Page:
Ms. Bennett also argues that if the policy was intended to exclude coverage of billing disputes, there would be no reason for the policy explicitly to exclude coverage for claims arising out of "cost guarantee or estimates of probable costs or cost estimates being exceeded" or "fee dispute or suit for fees initiated by the Insured against any past or current clients of the Insured." Compl. Ex. A, Exclusions P and Q. Ms. Bennett argues that the policy must, therefore, cover the allegations brought by Milton Bennett, otherwise, the exclusions would be surplusage.
USLI counters that the exclusions are "instructional in nature-they do not serve to carve out otherwise covered claims but... emphasize what is, in fact, not covered." Def.'s Reply, ECF 13 at 4. USLI also argues that Exclusion Q, which excludes "fee dispute or suit for fees initiated by the Insured against any past or current client of the Insured, " was intended to cover the circumstances where the insured sues a client for a billing dispute and the client counter sues for malpractice. Exclusion Q is intended to exclude this type of "don't poke the hornet's nest" scenario. In other words, when an insured sues a client for fees and the client counterclaims for negligently performed professional services, the suit is not covered by the policy, argues USLI, because the insured initiated the litigation.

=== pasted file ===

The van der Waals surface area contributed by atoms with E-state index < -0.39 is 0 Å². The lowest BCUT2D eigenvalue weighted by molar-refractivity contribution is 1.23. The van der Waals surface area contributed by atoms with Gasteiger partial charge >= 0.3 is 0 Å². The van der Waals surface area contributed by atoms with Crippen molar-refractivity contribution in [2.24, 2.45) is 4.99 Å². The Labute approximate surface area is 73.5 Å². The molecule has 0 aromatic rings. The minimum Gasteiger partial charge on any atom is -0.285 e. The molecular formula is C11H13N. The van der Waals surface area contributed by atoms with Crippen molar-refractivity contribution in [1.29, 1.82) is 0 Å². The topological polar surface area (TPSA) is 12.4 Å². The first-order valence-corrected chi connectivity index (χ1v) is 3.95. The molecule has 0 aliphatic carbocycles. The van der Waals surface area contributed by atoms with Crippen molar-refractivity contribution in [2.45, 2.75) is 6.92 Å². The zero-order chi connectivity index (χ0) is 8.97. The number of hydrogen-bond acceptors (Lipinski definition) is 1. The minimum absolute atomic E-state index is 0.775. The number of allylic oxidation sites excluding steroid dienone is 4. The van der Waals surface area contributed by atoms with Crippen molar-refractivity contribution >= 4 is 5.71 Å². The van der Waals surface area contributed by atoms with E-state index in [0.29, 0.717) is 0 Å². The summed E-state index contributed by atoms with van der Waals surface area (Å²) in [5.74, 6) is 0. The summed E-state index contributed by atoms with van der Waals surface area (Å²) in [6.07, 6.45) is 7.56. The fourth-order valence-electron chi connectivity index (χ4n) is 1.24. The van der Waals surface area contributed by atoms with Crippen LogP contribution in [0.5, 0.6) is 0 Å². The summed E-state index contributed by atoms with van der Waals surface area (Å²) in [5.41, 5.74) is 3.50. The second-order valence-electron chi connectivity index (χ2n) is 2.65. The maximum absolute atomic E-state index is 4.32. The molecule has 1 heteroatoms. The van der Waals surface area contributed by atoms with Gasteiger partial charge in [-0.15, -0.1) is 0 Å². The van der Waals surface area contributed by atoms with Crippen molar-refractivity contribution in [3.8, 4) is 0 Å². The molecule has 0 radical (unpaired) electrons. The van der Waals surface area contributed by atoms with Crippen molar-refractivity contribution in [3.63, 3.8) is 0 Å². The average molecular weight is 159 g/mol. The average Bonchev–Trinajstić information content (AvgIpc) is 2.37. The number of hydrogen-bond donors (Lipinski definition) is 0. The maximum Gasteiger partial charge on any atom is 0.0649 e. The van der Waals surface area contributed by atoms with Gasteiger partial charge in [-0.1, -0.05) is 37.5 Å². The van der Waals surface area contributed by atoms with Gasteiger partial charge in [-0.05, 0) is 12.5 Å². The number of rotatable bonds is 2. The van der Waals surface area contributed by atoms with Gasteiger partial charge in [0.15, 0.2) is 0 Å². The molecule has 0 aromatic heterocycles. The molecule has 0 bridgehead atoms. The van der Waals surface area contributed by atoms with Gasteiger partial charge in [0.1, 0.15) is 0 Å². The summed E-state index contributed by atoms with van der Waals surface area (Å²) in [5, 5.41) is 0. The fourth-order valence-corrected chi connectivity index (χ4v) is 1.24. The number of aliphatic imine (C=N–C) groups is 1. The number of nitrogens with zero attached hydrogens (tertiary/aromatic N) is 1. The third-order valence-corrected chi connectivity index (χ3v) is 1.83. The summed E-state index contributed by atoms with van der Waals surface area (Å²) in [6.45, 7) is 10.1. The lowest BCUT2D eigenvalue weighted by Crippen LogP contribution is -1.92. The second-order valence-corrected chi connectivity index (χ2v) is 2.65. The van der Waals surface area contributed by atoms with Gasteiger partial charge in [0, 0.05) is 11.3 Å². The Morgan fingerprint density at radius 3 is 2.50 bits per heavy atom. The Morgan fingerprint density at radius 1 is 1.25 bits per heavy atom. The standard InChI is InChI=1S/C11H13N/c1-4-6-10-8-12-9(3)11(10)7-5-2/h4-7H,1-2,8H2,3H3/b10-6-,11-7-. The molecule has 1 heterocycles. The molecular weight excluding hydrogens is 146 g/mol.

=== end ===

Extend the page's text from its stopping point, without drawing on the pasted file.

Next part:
The Court agrees with USLI that these exclusions do not alter the fact that Milton Bennett's allegations do not involve the rendering of professional services based on the definition provided in the policy. Therefore, the actions alleged by Milton Bennett are not covered by the policy and do not trigger the duty to defend. See Ausman v. Eagle Fire Ins. Co., 250 Or. 523, 530 (1968) ("An insurance company is entitled to have its contract enforced as it is written.").
Because the Court finds that the definition of "Professional Services" does not include the acts alleged in Milton Bennett's state court action, the Court does not reach the issues of whether the non-pecuniary relief exclusion applies or whether Ms. Bennett provided USLI with proper and timely notice. Therefore, the Court grants USLI's motion for judgment on the pleadings based on the fact that the actions alleged by Milton Bennett are not covered by USLI's policy and do not trigger the duty to defend.
The Court GRANTS Defendant USLI's motion for judgment on the pleadings (ECF 6) and DENIES Plaintiff's motion for partial summary judgment (ECF 9). This case is DISMISSED WITH PREJUDICE.
IT IS SO ORDERED.